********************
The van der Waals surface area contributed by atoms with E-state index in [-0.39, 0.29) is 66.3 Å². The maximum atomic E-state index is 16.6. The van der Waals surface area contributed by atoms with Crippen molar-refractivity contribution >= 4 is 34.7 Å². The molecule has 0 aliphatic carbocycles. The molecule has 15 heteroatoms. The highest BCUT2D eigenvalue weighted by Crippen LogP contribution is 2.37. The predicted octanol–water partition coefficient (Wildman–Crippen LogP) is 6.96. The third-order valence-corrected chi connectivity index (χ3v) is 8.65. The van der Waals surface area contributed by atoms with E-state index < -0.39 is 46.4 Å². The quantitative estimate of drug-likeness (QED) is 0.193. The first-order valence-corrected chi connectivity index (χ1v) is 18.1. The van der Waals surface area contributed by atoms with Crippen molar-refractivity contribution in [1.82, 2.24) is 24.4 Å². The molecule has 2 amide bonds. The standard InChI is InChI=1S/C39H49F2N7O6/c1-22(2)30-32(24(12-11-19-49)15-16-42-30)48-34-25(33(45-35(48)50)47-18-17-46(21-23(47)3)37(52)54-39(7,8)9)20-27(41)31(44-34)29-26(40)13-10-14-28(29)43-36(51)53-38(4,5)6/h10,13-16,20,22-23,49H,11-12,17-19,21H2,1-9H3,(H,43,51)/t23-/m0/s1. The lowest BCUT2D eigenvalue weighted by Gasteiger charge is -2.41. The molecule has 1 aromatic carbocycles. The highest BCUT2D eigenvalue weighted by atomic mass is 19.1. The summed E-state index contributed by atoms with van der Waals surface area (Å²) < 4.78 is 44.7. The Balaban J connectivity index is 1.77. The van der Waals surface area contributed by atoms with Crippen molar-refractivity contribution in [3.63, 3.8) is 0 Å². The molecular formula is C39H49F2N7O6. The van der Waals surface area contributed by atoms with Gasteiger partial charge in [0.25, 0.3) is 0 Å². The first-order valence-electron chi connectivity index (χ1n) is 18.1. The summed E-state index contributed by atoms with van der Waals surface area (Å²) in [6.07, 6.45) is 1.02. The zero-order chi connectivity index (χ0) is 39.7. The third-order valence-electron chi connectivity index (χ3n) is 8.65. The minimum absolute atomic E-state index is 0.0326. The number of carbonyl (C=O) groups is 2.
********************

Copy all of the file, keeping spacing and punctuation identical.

The van der Waals surface area contributed by atoms with E-state index in [-0.39, 0.29) is 66.3 Å². The maximum atomic E-state index is 16.6. The van der Waals surface area contributed by atoms with Crippen molar-refractivity contribution >= 4 is 34.7 Å². The molecule has 0 aliphatic carbocycles. The molecule has 15 heteroatoms. The highest BCUT2D eigenvalue weighted by Crippen LogP contribution is 2.37. The predicted octanol–water partition coefficient (Wildman–Crippen LogP) is 6.96. The third-order valence-corrected chi connectivity index (χ3v) is 8.65. The van der Waals surface area contributed by atoms with E-state index < -0.39 is 46.4 Å². The quantitative estimate of drug-likeness (QED) is 0.193. The first-order valence-corrected chi connectivity index (χ1v) is 18.1. The van der Waals surface area contributed by atoms with Crippen molar-refractivity contribution in [1.82, 2.24) is 24.4 Å². The molecule has 2 amide bonds. The standard InChI is InChI=1S/C39H49F2N7O6/c1-22(2)30-32(24(12-11-19-49)15-16-42-30)48-34-25(33(45-35(48)50)47-18-17-46(21-23(47)3)37(52)54-39(7,8)9)20-27(41)31(44-34)29-26(40)13-10-14-28(29)43-36(51)53-38(4,5)6/h10,13-16,20,22-23,49H,11-12,17-19,21H2,1-9H3,(H,43,51)/t23-/m0/s1. The lowest BCUT2D eigenvalue weighted by Gasteiger charge is -2.41. The molecule has 1 aromatic carbocycles. The highest BCUT2D eigenvalue weighted by atomic mass is 19.1. The summed E-state index contributed by atoms with van der Waals surface area (Å²) < 4.78 is 44.7. The Balaban J connectivity index is 1.77. The van der Waals surface area contributed by atoms with Crippen molar-refractivity contribution in [3.63, 3.8) is 0 Å². The molecular formula is C39H49F2N7O6. The van der Waals surface area contributed by atoms with Gasteiger partial charge in [0.25, 0.3) is 0 Å². The first-order valence-electron chi connectivity index (χ1n) is 18.1. The summed E-state index contributed by atoms with van der Waals surface area (Å²) in [6.07, 6.45) is 1.02. The zero-order chi connectivity index (χ0) is 39.7. The third-order valence-electron chi connectivity index (χ3n) is 8.65. The minimum absolute atomic E-state index is 0.0326. The number of carbonyl (C=O) groups is 2.